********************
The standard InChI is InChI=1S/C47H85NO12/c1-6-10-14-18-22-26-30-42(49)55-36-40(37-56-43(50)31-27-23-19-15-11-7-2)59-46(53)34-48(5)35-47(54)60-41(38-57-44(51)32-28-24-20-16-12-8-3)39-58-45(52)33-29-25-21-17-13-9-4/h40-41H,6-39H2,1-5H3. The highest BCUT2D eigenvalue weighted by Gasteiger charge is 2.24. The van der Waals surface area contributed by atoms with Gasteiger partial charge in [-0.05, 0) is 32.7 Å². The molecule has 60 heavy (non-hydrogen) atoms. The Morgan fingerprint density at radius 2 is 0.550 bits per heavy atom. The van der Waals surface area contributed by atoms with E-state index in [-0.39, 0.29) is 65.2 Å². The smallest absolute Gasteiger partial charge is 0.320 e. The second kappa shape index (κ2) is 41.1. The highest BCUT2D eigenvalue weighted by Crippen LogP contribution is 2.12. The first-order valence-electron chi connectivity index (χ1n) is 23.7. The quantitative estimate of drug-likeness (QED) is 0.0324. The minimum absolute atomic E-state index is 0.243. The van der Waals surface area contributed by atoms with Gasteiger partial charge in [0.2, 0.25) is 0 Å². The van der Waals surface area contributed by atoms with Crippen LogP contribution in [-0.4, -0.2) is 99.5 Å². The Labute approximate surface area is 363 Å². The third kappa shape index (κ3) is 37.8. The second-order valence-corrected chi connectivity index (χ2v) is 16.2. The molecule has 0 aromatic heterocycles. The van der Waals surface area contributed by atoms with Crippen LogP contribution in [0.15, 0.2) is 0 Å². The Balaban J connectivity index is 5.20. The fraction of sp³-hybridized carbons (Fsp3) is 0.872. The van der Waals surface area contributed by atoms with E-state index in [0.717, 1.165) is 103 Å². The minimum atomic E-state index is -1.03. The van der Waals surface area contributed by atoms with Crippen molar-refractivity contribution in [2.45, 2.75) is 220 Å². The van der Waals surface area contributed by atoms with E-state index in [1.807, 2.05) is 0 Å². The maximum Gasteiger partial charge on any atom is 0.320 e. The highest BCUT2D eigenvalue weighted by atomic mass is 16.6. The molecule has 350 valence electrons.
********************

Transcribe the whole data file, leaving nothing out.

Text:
The standard InChI is InChI=1S/C47H85NO12/c1-6-10-14-18-22-26-30-42(49)55-36-40(37-56-43(50)31-27-23-19-15-11-7-2)59-46(53)34-48(5)35-47(54)60-41(38-57-44(51)32-28-24-20-16-12-8-3)39-58-45(52)33-29-25-21-17-13-9-4/h40-41H,6-39H2,1-5H3. The highest BCUT2D eigenvalue weighted by Gasteiger charge is 2.24. The van der Waals surface area contributed by atoms with Gasteiger partial charge in [-0.05, 0) is 32.7 Å². The molecule has 60 heavy (non-hydrogen) atoms. The Morgan fingerprint density at radius 2 is 0.550 bits per heavy atom. The van der Waals surface area contributed by atoms with E-state index in [-0.39, 0.29) is 65.2 Å². The smallest absolute Gasteiger partial charge is 0.320 e. The second kappa shape index (κ2) is 41.1. The highest BCUT2D eigenvalue weighted by Crippen LogP contribution is 2.12. The first-order valence-electron chi connectivity index (χ1n) is 23.7. The quantitative estimate of drug-likeness (QED) is 0.0324. The minimum absolute atomic E-state index is 0.243. The van der Waals surface area contributed by atoms with Gasteiger partial charge in [0.2, 0.25) is 0 Å². The van der Waals surface area contributed by atoms with Crippen LogP contribution in [-0.4, -0.2) is 99.5 Å². The Labute approximate surface area is 363 Å². The third kappa shape index (κ3) is 37.8. The second-order valence-corrected chi connectivity index (χ2v) is 16.2. The molecule has 0 aromatic heterocycles. The van der Waals surface area contributed by atoms with Crippen LogP contribution in [0.15, 0.2) is 0 Å². The Balaban J connectivity index is 5.20. The fraction of sp³-hybridized carbons (Fsp3) is 0.872. The van der Waals surface area contributed by atoms with E-state index in [0.717, 1.165) is 103 Å². The minimum atomic E-state index is -1.03. The van der Waals surface area contributed by atoms with Crippen molar-refractivity contribution in [2.45, 2.75) is 220 Å². The van der Waals surface area contributed by atoms with E-state index in [1.807, 2.05) is 0 Å². The maximum Gasteiger partial charge on any atom is 0.320 e. The highest BCUT2D eigenvalue weighted by atomic mass is 16.6. The molecule has 350 valence electrons.